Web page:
A Gold Coast school teacher with a drive to inspire students to study science, technology, engineering and maths (STEM) has been recognised at the Prime Minister’s Prizes for Science in Canberra.
Megan Hayes received a Highly Commended Certificate from Prime Minister Scott Morrison for her passion and commitment to teaching STEM at Mudgeeraba Creek State School.
Ms Hayes, who travelled to Canberra to accept the honour, said it was very special to be recognised for the work she’s doing to promote STEM.
“My focus is always about creating opportunities for learning that are real world based and allow students to make connections to their own experiences and knowledge base,” Ms Hayes said.
“My lesson mantra is ‘FAIL=First Attempt In Learning’, and my students love making mistakes and having a go in STEM lessons.”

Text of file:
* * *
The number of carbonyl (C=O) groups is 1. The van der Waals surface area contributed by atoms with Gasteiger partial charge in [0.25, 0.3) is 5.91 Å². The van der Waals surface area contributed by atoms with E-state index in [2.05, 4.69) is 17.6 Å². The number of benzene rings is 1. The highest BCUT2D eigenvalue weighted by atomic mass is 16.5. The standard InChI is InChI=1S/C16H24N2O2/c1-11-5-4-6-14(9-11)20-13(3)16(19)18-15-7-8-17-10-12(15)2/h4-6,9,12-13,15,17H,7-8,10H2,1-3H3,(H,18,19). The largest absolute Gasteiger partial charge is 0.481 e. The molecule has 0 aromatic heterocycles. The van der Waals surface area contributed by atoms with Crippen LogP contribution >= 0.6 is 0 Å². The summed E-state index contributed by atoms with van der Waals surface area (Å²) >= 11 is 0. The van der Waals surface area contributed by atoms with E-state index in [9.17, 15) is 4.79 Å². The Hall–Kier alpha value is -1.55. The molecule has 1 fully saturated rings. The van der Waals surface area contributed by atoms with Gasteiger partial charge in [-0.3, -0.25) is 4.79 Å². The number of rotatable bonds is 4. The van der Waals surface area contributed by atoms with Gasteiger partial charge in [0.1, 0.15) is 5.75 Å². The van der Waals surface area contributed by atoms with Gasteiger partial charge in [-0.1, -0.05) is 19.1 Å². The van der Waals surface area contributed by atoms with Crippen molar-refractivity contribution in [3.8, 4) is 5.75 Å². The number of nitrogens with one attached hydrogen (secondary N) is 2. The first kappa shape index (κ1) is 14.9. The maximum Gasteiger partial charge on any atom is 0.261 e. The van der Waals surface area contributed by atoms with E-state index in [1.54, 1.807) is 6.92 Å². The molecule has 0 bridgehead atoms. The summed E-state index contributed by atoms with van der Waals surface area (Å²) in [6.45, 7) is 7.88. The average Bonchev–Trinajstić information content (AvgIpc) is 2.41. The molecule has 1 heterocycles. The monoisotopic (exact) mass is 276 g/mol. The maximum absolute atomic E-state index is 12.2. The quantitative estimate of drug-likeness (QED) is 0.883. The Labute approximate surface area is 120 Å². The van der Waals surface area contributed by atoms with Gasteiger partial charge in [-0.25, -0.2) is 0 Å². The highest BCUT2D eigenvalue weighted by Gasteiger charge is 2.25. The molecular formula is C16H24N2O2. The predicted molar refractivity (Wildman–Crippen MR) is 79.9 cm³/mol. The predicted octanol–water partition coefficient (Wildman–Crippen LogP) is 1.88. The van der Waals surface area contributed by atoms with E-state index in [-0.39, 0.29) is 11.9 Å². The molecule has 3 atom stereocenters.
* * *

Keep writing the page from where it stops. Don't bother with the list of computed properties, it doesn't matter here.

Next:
Ms Hayes is an advocate for gender balance and encourages her female students to look beyond the traditional idea of what a Scientist or Engineer is.
“Girls are fantastic problem solvers and as they are exposed to more opportunities in the STEM based fields they can experience how exciting and challenging these new careers can be for women.”
Minister for Industry, Science and Technology and Member for McPherson Karen Andrews MP congratulated Ms Hayes for ensuring her students are prepared for the future.
“As a proud Gold Coaster, I’m a big fan of the work Megan is doing to develop our leaders of the future and I’m thrilled to see her acknowledged as an incredible advocate for STEM,” Minister Andrews said.
“Projections show us that 75 per cent of the jobs of the future will require STEM skills.
“Ensuring our children not only have an opportunity to learn these subjects, but actually get excited about them, is critical.
“The Morrison Government has made significant investments in initiatives to engage Australians with STEM and to ensure that females have equal opportunity to pursue STEM studies and careers.
“We have appointed a Women in STEM Ambassador, developed the Girls in STEM Toolkit and are raising awareness of the diverse opportunities STEM study and careers can provide.”